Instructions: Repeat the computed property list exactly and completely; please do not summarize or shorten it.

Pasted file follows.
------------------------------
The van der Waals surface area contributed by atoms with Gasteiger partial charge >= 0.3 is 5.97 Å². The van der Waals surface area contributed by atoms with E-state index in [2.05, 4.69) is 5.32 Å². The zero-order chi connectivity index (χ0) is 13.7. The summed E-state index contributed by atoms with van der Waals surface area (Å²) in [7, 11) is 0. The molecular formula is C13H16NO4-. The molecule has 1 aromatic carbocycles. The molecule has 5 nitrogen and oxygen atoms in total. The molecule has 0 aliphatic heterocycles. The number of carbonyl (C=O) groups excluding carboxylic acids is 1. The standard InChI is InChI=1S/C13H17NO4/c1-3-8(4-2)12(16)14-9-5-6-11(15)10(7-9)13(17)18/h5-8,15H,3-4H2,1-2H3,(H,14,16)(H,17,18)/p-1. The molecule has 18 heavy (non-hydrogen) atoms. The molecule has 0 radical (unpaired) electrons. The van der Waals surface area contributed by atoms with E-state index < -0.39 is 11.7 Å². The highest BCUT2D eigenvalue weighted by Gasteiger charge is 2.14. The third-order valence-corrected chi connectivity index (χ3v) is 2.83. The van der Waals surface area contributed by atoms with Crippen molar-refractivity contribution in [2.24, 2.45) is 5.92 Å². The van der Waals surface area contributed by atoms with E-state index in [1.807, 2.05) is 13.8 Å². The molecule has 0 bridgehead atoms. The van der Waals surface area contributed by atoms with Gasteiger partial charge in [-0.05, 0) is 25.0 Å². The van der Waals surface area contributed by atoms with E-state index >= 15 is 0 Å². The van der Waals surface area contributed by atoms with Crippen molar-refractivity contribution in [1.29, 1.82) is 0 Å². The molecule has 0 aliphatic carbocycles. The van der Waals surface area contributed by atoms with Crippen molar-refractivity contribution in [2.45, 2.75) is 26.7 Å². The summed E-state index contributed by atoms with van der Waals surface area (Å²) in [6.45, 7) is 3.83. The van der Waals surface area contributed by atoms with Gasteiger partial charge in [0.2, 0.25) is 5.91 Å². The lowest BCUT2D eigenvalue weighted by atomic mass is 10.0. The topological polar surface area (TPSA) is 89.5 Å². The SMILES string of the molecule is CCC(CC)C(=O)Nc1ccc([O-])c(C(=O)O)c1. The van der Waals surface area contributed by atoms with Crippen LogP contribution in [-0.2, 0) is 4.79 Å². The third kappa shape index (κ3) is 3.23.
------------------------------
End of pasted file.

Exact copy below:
The van der Waals surface area contributed by atoms with Gasteiger partial charge >= 0.3 is 5.97 Å². The van der Waals surface area contributed by atoms with E-state index in [2.05, 4.69) is 5.32 Å². The zero-order chi connectivity index (χ0) is 13.7. The summed E-state index contributed by atoms with van der Waals surface area (Å²) in [7, 11) is 0. The molecular formula is C13H16NO4-. The molecule has 1 aromatic carbocycles. The molecule has 5 nitrogen and oxygen atoms in total. The molecule has 0 aliphatic heterocycles. The number of carbonyl (C=O) groups excluding carboxylic acids is 1. The standard InChI is InChI=1S/C13H17NO4/c1-3-8(4-2)12(16)14-9-5-6-11(15)10(7-9)13(17)18/h5-8,15H,3-4H2,1-2H3,(H,14,16)(H,17,18)/p-1. The molecule has 18 heavy (non-hydrogen) atoms. The molecule has 0 radical (unpaired) electrons. The van der Waals surface area contributed by atoms with E-state index < -0.39 is 11.7 Å². The highest BCUT2D eigenvalue weighted by Gasteiger charge is 2.14. The third-order valence-corrected chi connectivity index (χ3v) is 2.83. The van der Waals surface area contributed by atoms with Crippen molar-refractivity contribution in [2.24, 2.45) is 5.92 Å². The van der Waals surface area contributed by atoms with E-state index in [1.807, 2.05) is 13.8 Å². The molecule has 0 bridgehead atoms. The van der Waals surface area contributed by atoms with Gasteiger partial charge in [-0.05, 0) is 25.0 Å². The van der Waals surface area contributed by atoms with E-state index >= 15 is 0 Å². The van der Waals surface area contributed by atoms with Crippen molar-refractivity contribution in [1.29, 1.82) is 0 Å². The molecule has 0 aliphatic carbocycles. The van der Waals surface area contributed by atoms with Crippen molar-refractivity contribution in [2.45, 2.75) is 26.7 Å². The summed E-state index contributed by atoms with van der Waals surface area (Å²) in [6.45, 7) is 3.83. The van der Waals surface area contributed by atoms with Gasteiger partial charge in [0.2, 0.25) is 5.91 Å². The lowest BCUT2D eigenvalue weighted by atomic mass is 10.0. The topological polar surface area (TPSA) is 89.5 Å². The SMILES string of the molecule is CCC(CC)C(=O)Nc1ccc([O-])c(C(=O)O)c1. The van der Waals surface area contributed by atoms with Crippen LogP contribution in [-0.2, 0) is 4.79 Å². The third kappa shape index (κ3) is 3.23.